We just returned from our latest G4 summit, the occasional coming together of my three best friends from college and myself. This year our legal eagle Eva couldn’t come, but Susan, Ginny and I spent a glorious few days at the White Gate Inn in Asheville, N.C.
We had a whole little house to ourselves, which was composed of the two-bedroom Joyce Kilmer suite and the one-bedroom Oscar Wilde. Can you imagine how much the two of them would have hated each other? But both were pet friendly, so we hauled along my 95-pound Shiloh Shepherd, El Cid.
From the get-go, this was highly fraught and terribly amusing. For example, at every possible transition, including slowing down or turning on the windshield wipers, Cid began to whirl, screech and trumpet like an elephant. Seriously. A god-awful racket. And when he tried to jump into the front seat and Ginny’s lap, it was dramatic indeed, especially because we were going 80 mph through Davenport Gap in the Smokies.
But we were flying across Tennessee and North Carolina to check into the inn and then go to Charlotte to pick Susan up at the airport when around Crossville, Tenn., I realized I’d made a critical miscalculation.
“Oh, no, I just remembered something,” I said.
“Is it bad?” Ginny asked.
“Oh, yeah.” I’d forgotten the change to eastern time which made us two hours late picking Susan up, since I’d also miscalculated the distance to Charlotte. I cannot be trusted. It’s clear.
But we finally were reunited and at one point I looked back and Susan had her head pillowed on Cid’s back and was crooning to him. She’s been dogless for a while and was clearly starved for doggish affection.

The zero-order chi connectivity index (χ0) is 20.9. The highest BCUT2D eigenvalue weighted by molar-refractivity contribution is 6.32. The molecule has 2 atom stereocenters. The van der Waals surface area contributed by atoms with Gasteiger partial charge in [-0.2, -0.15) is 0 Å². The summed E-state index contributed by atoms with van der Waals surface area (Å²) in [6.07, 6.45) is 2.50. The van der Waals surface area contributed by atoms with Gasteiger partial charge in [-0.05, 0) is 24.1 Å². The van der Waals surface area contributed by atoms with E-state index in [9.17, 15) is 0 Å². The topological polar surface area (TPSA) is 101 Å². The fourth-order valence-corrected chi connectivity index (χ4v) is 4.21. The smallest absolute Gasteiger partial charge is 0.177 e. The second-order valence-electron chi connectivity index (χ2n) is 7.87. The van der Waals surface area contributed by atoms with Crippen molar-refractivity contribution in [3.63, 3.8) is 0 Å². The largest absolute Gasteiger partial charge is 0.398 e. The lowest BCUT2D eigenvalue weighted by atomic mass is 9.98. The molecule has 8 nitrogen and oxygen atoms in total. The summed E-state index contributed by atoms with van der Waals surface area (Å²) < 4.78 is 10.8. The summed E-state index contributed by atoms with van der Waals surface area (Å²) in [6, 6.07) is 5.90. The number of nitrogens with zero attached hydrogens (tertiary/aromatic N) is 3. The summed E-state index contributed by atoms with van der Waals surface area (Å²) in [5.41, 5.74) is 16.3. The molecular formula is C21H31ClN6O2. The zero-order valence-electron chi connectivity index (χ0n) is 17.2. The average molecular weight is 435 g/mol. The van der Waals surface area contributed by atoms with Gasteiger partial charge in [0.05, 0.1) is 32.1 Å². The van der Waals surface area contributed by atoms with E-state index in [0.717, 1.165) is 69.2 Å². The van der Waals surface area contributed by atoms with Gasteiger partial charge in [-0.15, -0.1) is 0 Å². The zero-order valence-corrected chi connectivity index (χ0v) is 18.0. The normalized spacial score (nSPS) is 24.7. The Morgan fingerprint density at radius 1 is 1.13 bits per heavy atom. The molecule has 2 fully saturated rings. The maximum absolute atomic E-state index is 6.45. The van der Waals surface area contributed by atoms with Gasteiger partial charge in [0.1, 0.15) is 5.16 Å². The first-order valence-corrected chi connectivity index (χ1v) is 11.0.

The next day we went to the Biltmore gardens. With Cid.
Which was ridiculous, but we did. It was blazing, blazing hot, and poor Cid kept drinking from and then jumping into every elegant formal fountain we passed. Some people beamed at him; others totally gave us the death stare. And everyone had to stop and pet him and ask what kind of dog he was until I felt like a Chatty Cathy doll: pull a string and “The Shiloh Shepherd was bred from old line German shepherds …” recording played.
At one point we were walking down the middle of one of the estate’s walled gardens, where banks of lavender hung down, booming with bees, when a woman came toward us shouting, “Is that a working dog?” I allowed that Cid was indeed a “retired” working dog, which is a nice way of saying that he trained as a search and rescue dog for a year and washed out and then herded sheep for another year and a half before his handler (me) decided we really couldn’t go much farther without totally disgracing ourselves (which, by the way, is still I think the farthest a Shiloh has gone in herding). So I guess I wasn’t really exaggerating.
“How could you tell?” I asked her. “I can just tell,” she said. And we proceeded to have a very nice chat with her and her roommate. She had Delta Society Rottweiler therapy dogs.
And believe me, Cid really worked that day. He wants me to tell you just how hard it is to keep a flock of three women together. If I got ahead of Susan and Ginny, he’d walk in front of me and stop me, then look back anxiously, encouragingly, to get the other two moving. If we were close together, he wound himself around our legs. If they got ahead, he dragged me like a cart horse until we caught up.
Finally we started back toward the car and hadn’t passed a fountain in a while. Cid was dragging; his tongue was lolling out of his mouth. So when we came to one of the main large terraced gardens with three giant formal circular ponds in the middle, I decided to let Cid have a drink.
I approached the fountain and before I knew it, Cid had jumped in and was up to his neck in water with a three foot stone curb above him and a look of total panic on his furry face. I screeched and Susan and I began to haul his heavy dripping, yipping, ass out of the fountain, while Ginny struggled in vain to find a point of purchase. It was all over in a few seconds, but we figured Cid had helped us establish our place as unrepentant revolutionaries. And imagined Edith saying to George, “Dear, I believe I see a large furry beast in the far pond.”
We sneaked back to the car along a balustraded walk that had yet MORE fountains, lower and safer and each one sampled by Cid.
And that is the tale known now and forevermore as Swimming at the Biltmore.
Photos courtesy of Virginia Dzurinko, artist and musician